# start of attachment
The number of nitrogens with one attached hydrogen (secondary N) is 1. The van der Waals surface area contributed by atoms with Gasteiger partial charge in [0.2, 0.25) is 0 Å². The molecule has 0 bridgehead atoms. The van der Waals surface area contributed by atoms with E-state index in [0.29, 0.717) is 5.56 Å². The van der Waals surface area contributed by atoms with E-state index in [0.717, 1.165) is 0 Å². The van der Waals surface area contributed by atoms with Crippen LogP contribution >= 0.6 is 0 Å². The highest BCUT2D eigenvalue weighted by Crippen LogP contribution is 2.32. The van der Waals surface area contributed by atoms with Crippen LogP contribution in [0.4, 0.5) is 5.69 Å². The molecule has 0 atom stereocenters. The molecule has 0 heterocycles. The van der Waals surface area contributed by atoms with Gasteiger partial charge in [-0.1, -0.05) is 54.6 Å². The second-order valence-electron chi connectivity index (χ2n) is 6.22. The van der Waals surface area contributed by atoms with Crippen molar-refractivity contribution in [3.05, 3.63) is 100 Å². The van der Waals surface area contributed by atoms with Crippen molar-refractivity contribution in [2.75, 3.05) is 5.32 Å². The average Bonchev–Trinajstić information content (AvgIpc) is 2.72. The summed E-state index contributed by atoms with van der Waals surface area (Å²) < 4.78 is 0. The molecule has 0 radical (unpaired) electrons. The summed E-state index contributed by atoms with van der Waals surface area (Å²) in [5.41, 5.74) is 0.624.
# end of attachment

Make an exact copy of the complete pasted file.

The number of nitrogens with one attached hydrogen (secondary N) is 1. The van der Waals surface area contributed by atoms with Gasteiger partial charge in [0.2, 0.25) is 0 Å². The molecule has 0 bridgehead atoms. The van der Waals surface area contributed by atoms with E-state index in [0.29, 0.717) is 5.56 Å². The van der Waals surface area contributed by atoms with E-state index in [0.717, 1.165) is 0 Å². The van der Waals surface area contributed by atoms with Crippen LogP contribution >= 0.6 is 0 Å². The highest BCUT2D eigenvalue weighted by Crippen LogP contribution is 2.32. The van der Waals surface area contributed by atoms with Crippen LogP contribution in [0.4, 0.5) is 5.69 Å². The molecule has 0 atom stereocenters. The molecule has 0 heterocycles. The van der Waals surface area contributed by atoms with Gasteiger partial charge in [-0.1, -0.05) is 54.6 Å². The second-order valence-electron chi connectivity index (χ2n) is 6.22. The van der Waals surface area contributed by atoms with Crippen molar-refractivity contribution in [3.05, 3.63) is 100 Å². The van der Waals surface area contributed by atoms with Crippen molar-refractivity contribution in [2.75, 3.05) is 5.32 Å². The average Bonchev–Trinajstić information content (AvgIpc) is 2.72. The summed E-state index contributed by atoms with van der Waals surface area (Å²) < 4.78 is 0. The molecule has 0 radical (unpaired) electrons. The summed E-state index contributed by atoms with van der Waals surface area (Å²) in [5.41, 5.74) is 0.624.